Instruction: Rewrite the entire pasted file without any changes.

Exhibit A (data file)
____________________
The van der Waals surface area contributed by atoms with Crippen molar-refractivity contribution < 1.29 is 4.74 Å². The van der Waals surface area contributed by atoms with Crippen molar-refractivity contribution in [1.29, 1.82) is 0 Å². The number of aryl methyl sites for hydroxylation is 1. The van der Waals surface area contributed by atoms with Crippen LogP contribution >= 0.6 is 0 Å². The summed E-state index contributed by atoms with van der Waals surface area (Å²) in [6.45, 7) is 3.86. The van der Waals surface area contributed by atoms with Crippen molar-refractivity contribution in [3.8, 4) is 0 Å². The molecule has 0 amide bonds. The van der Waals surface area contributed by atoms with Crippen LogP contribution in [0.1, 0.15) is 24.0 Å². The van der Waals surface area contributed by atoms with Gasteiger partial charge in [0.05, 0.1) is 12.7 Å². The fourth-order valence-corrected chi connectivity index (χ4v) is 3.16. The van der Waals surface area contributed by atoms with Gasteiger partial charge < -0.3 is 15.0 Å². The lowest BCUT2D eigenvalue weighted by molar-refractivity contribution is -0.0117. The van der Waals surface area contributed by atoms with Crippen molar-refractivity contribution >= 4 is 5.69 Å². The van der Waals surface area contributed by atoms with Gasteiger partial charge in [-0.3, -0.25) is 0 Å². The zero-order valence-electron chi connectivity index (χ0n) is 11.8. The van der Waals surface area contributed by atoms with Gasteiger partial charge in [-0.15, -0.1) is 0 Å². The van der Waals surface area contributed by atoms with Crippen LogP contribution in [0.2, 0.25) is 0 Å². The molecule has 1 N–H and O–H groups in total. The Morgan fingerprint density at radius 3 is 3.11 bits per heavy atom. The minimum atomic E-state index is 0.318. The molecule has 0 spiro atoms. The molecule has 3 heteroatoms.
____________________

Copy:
The van der Waals surface area contributed by atoms with Crippen molar-refractivity contribution < 1.29 is 4.74 Å². The van der Waals surface area contributed by atoms with Crippen molar-refractivity contribution in [1.29, 1.82) is 0 Å². The number of aryl methyl sites for hydroxylation is 1. The van der Waals surface area contributed by atoms with Crippen LogP contribution >= 0.6 is 0 Å². The summed E-state index contributed by atoms with van der Waals surface area (Å²) in [6.45, 7) is 3.86. The van der Waals surface area contributed by atoms with Crippen molar-refractivity contribution in [3.8, 4) is 0 Å². The molecule has 0 amide bonds. The van der Waals surface area contributed by atoms with Crippen LogP contribution in [0.1, 0.15) is 24.0 Å². The van der Waals surface area contributed by atoms with Gasteiger partial charge in [0.05, 0.1) is 12.7 Å². The fourth-order valence-corrected chi connectivity index (χ4v) is 3.16. The van der Waals surface area contributed by atoms with Gasteiger partial charge < -0.3 is 15.0 Å². The lowest BCUT2D eigenvalue weighted by molar-refractivity contribution is -0.0117. The van der Waals surface area contributed by atoms with Crippen molar-refractivity contribution >= 4 is 5.69 Å². The van der Waals surface area contributed by atoms with Gasteiger partial charge in [-0.3, -0.25) is 0 Å². The zero-order valence-electron chi connectivity index (χ0n) is 11.8. The van der Waals surface area contributed by atoms with Gasteiger partial charge in [-0.15, -0.1) is 0 Å². The van der Waals surface area contributed by atoms with Crippen LogP contribution in [0.2, 0.25) is 0 Å². The molecule has 1 N–H and O–H groups in total. The Morgan fingerprint density at radius 3 is 3.11 bits per heavy atom. The minimum atomic E-state index is 0.318. The molecule has 0 spiro atoms. The molecule has 3 heteroatoms.